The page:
Coup-plagued Comoros mark independence day with government reshuffle

MORONI — Amid persistent poverty and a shaky federal union between its three islands, the coup-plagued Indian Ocean archipelago of Comoros celebrated independence on Wednesday with a Cabinet reshuffle.
Announced on the eve of the 30th anniversary of the Comoros’ July 6, 1975 independence from France, the changes saw the country’s defence minister, Houmed Msaidie, and foreign minister, Soeuf Mohamed El Amine, removed from their posts.

In a presidential decree published on Tuesday, Msaidie was appointed a minister of state and director of the presidential Cabinet and replaced by Abdou Madi Mari, who keeps the post he previously held as head of territorial security.

Diplomatic sources said Amine would be named head of the national oil company replacing his successor as top diplomat, Aboudou Soefou.

The changes were seen as an effort by President Azali Assoumani to consolidate power after earlier overtures intended to woo support from the sister isles of Grand Comores, Anjouan and Moheli that make up the Union of Comoros flopped.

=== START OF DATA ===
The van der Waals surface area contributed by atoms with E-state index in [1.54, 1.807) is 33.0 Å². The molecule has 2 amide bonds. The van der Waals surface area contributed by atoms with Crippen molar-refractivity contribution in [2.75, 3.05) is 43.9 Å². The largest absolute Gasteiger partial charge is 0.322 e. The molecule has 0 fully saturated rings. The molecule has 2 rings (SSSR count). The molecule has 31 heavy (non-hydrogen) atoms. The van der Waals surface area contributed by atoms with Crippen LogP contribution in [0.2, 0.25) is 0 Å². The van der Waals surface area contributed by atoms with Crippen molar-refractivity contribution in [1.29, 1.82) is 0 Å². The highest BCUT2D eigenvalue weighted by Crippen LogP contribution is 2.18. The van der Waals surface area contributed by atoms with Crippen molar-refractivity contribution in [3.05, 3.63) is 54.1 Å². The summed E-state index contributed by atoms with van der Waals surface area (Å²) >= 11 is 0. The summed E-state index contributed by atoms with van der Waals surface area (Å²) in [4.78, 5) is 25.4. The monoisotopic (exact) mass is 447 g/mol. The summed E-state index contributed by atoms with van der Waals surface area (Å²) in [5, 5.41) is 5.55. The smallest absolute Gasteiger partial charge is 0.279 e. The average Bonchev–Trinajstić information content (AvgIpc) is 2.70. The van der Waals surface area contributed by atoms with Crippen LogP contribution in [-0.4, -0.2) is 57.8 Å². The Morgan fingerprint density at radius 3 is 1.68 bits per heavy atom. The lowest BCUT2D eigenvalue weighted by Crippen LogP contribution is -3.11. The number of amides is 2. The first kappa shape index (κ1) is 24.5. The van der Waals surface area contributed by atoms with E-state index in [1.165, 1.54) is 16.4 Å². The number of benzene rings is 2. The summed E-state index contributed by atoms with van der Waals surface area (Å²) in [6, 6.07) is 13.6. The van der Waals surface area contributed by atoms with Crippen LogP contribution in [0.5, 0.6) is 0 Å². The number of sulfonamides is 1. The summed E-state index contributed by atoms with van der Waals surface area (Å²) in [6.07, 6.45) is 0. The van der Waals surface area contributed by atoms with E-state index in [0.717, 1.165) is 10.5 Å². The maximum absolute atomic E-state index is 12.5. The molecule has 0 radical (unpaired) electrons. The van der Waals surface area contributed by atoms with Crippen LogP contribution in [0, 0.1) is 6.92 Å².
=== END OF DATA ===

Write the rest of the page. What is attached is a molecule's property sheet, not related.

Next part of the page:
Last month, Comoros lawmakers voted to uphold the country’s rotating presidency system, thwarting a controversial bid by Azali to seek a second consecutive term in office.

In early June, the parliament adopted legislation ensuring the presidency will next year pass to a representative from Anjouan after forcing the withdrawal of a bill prepared in April by Azali’s government on Grand Comore that would have circumvented the rotation.

The Union of the Comoros, formerly the Federal Islamic Republic of Comoros, was formed in 2001 by the three autonomous islands in an attempt to maintain the country as a sovereign entity in the wake of 1997 secession bids by Anjouan and Moheli.

With some 20 coups d’etat — four of them successful, including Azali’s own power grab in 1999 — since independence, Comoros has been in the throes of instability and poverty for three decades.

More than 50 per cent of households live in poverty and political instability has dwarfed economic development, scaring away potential international investors, according to analysts and some in the islands’ business community.

“We need to tell ourselves that nobody will come to invest his money here if we continue to show that we are an unstable country,” said a businessman in the capital Moroni.

“Comoros has never been assuring to investors,” the man said on condition of anonymity. “There is a lack of confidence and we will be paying for it for a long time.”

According to World Bank estimates, Comoros’ gross domestic product stood at $390 (327 euros) and had an external debt of $267 million (224 million euros) in 2002.

And without modern industries, Comoros depends heavily on colonial-era agriculture based on vanilla and clove exports — its main foreign exchange earners — that are now suffering from low prices on world markets.

The exports only cover 54 per cent of imports, thus causing heavy deficit in the balance of payments.

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